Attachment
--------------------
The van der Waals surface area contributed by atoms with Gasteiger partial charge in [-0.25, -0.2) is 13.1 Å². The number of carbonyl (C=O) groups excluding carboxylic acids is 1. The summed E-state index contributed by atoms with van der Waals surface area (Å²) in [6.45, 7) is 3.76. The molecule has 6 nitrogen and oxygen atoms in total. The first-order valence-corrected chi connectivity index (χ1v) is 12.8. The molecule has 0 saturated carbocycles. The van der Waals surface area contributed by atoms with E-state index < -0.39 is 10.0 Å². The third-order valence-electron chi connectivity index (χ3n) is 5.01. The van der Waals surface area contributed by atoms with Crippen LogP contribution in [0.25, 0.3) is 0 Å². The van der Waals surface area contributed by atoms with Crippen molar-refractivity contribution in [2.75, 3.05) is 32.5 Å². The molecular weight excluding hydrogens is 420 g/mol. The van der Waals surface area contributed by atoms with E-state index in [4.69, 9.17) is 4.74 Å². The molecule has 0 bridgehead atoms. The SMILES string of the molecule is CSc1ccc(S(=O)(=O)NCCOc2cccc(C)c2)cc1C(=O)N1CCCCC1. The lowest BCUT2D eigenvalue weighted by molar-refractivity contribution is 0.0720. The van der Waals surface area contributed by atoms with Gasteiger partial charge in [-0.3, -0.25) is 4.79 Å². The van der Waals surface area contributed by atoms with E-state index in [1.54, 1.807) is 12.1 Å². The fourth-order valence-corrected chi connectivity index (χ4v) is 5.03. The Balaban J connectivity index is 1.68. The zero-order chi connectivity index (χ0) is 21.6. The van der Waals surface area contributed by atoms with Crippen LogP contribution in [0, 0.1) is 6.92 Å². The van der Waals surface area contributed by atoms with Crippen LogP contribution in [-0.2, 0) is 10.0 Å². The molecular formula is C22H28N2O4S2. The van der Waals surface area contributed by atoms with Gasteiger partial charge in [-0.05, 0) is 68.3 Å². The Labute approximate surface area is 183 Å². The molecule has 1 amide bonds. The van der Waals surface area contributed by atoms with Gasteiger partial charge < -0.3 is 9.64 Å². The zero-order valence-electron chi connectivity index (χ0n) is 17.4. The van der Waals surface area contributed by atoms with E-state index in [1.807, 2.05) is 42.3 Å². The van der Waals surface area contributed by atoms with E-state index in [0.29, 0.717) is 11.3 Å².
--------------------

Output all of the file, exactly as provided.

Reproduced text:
The van der Waals surface area contributed by atoms with Gasteiger partial charge in [-0.25, -0.2) is 13.1 Å². The number of carbonyl (C=O) groups excluding carboxylic acids is 1. The summed E-state index contributed by atoms with van der Waals surface area (Å²) in [6.45, 7) is 3.76. The molecule has 6 nitrogen and oxygen atoms in total. The first-order valence-corrected chi connectivity index (χ1v) is 12.8. The molecule has 0 saturated carbocycles. The van der Waals surface area contributed by atoms with E-state index < -0.39 is 10.0 Å². The third-order valence-electron chi connectivity index (χ3n) is 5.01. The van der Waals surface area contributed by atoms with Crippen LogP contribution in [0.25, 0.3) is 0 Å². The van der Waals surface area contributed by atoms with Crippen molar-refractivity contribution in [2.75, 3.05) is 32.5 Å². The molecular weight excluding hydrogens is 420 g/mol. The van der Waals surface area contributed by atoms with E-state index in [4.69, 9.17) is 4.74 Å². The molecule has 0 bridgehead atoms. The SMILES string of the molecule is CSc1ccc(S(=O)(=O)NCCOc2cccc(C)c2)cc1C(=O)N1CCCCC1. The lowest BCUT2D eigenvalue weighted by molar-refractivity contribution is 0.0720. The van der Waals surface area contributed by atoms with Gasteiger partial charge in [-0.3, -0.25) is 4.79 Å². The van der Waals surface area contributed by atoms with E-state index in [1.54, 1.807) is 12.1 Å². The fourth-order valence-corrected chi connectivity index (χ4v) is 5.03. The Balaban J connectivity index is 1.68. The zero-order chi connectivity index (χ0) is 21.6. The van der Waals surface area contributed by atoms with Crippen LogP contribution in [0, 0.1) is 6.92 Å². The van der Waals surface area contributed by atoms with Crippen LogP contribution in [-0.2, 0) is 10.0 Å². The molecular formula is C22H28N2O4S2. The van der Waals surface area contributed by atoms with Gasteiger partial charge in [-0.05, 0) is 68.3 Å². The Labute approximate surface area is 183 Å². The molecule has 1 amide bonds. The van der Waals surface area contributed by atoms with Gasteiger partial charge < -0.3 is 9.64 Å². The zero-order valence-electron chi connectivity index (χ0n) is 17.4. The van der Waals surface area contributed by atoms with E-state index in [1.807, 2.05) is 42.3 Å². The van der Waals surface area contributed by atoms with E-state index in [0.29, 0.717) is 11.3 Å².